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Consumer NZ head of research Jessica Wilson, of Wellington, said event promoters were obliged under the Consumer Guarantees Act to carry out their services with reasonable care and skill.
"If they advertise an event at a particular location, and then change the venue to a site that's a significant distance away, they can't leave customers unable to attend out of pocket.
"If you bought a ticket to the Dunedin event, and aren't able or don't want to travel to [Southland] to attend, you're entitled to a refund."
The troubled NZ Harvest Festival event had a last minute venue change from Dunedin to a paddock in Waimea, west of Gore, this morning, sparking angry reactions from some suppliers and patrons.
But in a video posted to social media this morning from the Harvest Festival's new site in a misty paddock north-west of Gore, organiser Joe Nicolson was relatively upbeat.
"We've had a really rough road getting here guys but we're not giving up.''
Mr Nicolson, also known as Growseph Green, said buses would run from the Whakamana Cannabis Museum in Princes St to the new site at 11 O'Shea Rd, near State Highway 94 between Riversdale and Balfour, leaving at 8am and noon tomorrow.
Refunds would also be offered, he said, but it was unclear whether this would cover the travel costs of people who had journeyed from as far afield as Northland for the festival.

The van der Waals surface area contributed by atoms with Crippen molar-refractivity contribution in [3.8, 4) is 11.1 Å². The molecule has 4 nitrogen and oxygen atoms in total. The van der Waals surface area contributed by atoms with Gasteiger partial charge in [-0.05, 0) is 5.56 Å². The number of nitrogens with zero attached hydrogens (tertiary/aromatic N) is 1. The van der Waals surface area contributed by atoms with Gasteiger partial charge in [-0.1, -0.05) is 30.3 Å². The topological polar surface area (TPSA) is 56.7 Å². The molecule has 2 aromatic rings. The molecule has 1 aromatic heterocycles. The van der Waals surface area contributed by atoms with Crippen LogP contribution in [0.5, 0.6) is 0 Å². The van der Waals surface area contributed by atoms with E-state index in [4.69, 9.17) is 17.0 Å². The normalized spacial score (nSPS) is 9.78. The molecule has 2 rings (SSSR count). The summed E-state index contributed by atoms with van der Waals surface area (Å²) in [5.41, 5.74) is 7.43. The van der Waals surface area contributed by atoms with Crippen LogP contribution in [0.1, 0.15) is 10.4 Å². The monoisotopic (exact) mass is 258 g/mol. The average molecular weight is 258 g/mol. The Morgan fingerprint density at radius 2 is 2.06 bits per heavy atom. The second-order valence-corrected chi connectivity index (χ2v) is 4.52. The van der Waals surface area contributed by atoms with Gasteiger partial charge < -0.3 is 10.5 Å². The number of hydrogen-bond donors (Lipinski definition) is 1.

Reactions online were divided this morning, ranging from supportive to angry.
On Instagram, the owner of a Auckland clothing and vaporiser store Illicit Custom made his thoughts clear to one of the organisers.
"You are a f***** fool bro. I printed like 3 k [of] merch[andise] for you. F*** I gonna do w[ith] that? You better f***** hope we don't get to Gore.''
However, a number of other comments on Facebook voiced continued support for the cannabis celebration festival.
Council and police officers yesterday closed down a planned cannabis festival near Outram, on the outskirts of Dunedin, but organisers vowed at the time the show will go on at a different site.
Dunedin City Council community services general manager Simon Pickford turned up with police about 1.30pm and issued trespass notices to organisers and some of the few attendees who had turned up early to the festival at Woodside Glen.
The Harvest Festival was set to start on Saturday on council reserve land, to coincide with 4/20 (April 20), a worldwide day of cannabis celebration.
But it ran into trouble before it began when council chief executive Sue Bidrose sent a letter to organiser Joe Nicolson, asking him not to proceed with the event.
Dr Bidrose said the council was not prepared to allow him to use council-owned land to host the event without a permit.
Mr Nicolson said the cannabis and hemp festival was a more professional alternative to the J Day cannabis smoking protest in the Octagon in previous years.
It is billed online as a celebration of all things cannabis, headlined by Tiki Taane, and featuring hemp and cannabis businesses, music, food, workshops and panel discussions.